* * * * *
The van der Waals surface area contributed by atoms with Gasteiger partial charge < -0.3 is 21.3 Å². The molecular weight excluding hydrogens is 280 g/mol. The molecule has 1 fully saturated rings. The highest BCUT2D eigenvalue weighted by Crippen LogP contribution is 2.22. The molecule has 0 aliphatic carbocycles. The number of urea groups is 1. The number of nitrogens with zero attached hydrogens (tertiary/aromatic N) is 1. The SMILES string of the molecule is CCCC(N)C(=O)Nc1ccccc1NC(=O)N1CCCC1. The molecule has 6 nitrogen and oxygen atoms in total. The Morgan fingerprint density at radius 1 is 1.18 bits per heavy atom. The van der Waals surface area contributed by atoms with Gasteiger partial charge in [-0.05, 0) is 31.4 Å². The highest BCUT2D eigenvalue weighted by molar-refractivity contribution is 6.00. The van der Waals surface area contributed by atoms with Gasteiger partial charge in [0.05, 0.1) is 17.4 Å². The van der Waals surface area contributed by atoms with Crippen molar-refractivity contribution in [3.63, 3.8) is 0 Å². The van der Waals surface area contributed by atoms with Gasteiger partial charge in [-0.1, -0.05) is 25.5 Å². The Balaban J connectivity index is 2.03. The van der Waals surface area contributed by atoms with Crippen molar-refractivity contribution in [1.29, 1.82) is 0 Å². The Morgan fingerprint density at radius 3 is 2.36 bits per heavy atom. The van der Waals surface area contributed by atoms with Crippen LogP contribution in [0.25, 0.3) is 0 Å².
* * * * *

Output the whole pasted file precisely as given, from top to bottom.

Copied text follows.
The van der Waals surface area contributed by atoms with Gasteiger partial charge < -0.3 is 21.3 Å². The molecular weight excluding hydrogens is 280 g/mol. The molecule has 1 fully saturated rings. The highest BCUT2D eigenvalue weighted by Crippen LogP contribution is 2.22. The molecule has 0 aliphatic carbocycles. The number of urea groups is 1. The number of nitrogens with zero attached hydrogens (tertiary/aromatic N) is 1. The SMILES string of the molecule is CCCC(N)C(=O)Nc1ccccc1NC(=O)N1CCCC1. The molecule has 6 nitrogen and oxygen atoms in total. The Morgan fingerprint density at radius 1 is 1.18 bits per heavy atom. The van der Waals surface area contributed by atoms with Gasteiger partial charge in [-0.05, 0) is 31.4 Å². The highest BCUT2D eigenvalue weighted by molar-refractivity contribution is 6.00. The van der Waals surface area contributed by atoms with Gasteiger partial charge in [0.05, 0.1) is 17.4 Å². The van der Waals surface area contributed by atoms with Crippen molar-refractivity contribution in [3.63, 3.8) is 0 Å². The van der Waals surface area contributed by atoms with Gasteiger partial charge in [-0.1, -0.05) is 25.5 Å². The Balaban J connectivity index is 2.03. The van der Waals surface area contributed by atoms with Crippen molar-refractivity contribution in [1.29, 1.82) is 0 Å². The Morgan fingerprint density at radius 3 is 2.36 bits per heavy atom. The van der Waals surface area contributed by atoms with Crippen LogP contribution in [0.25, 0.3) is 0 Å².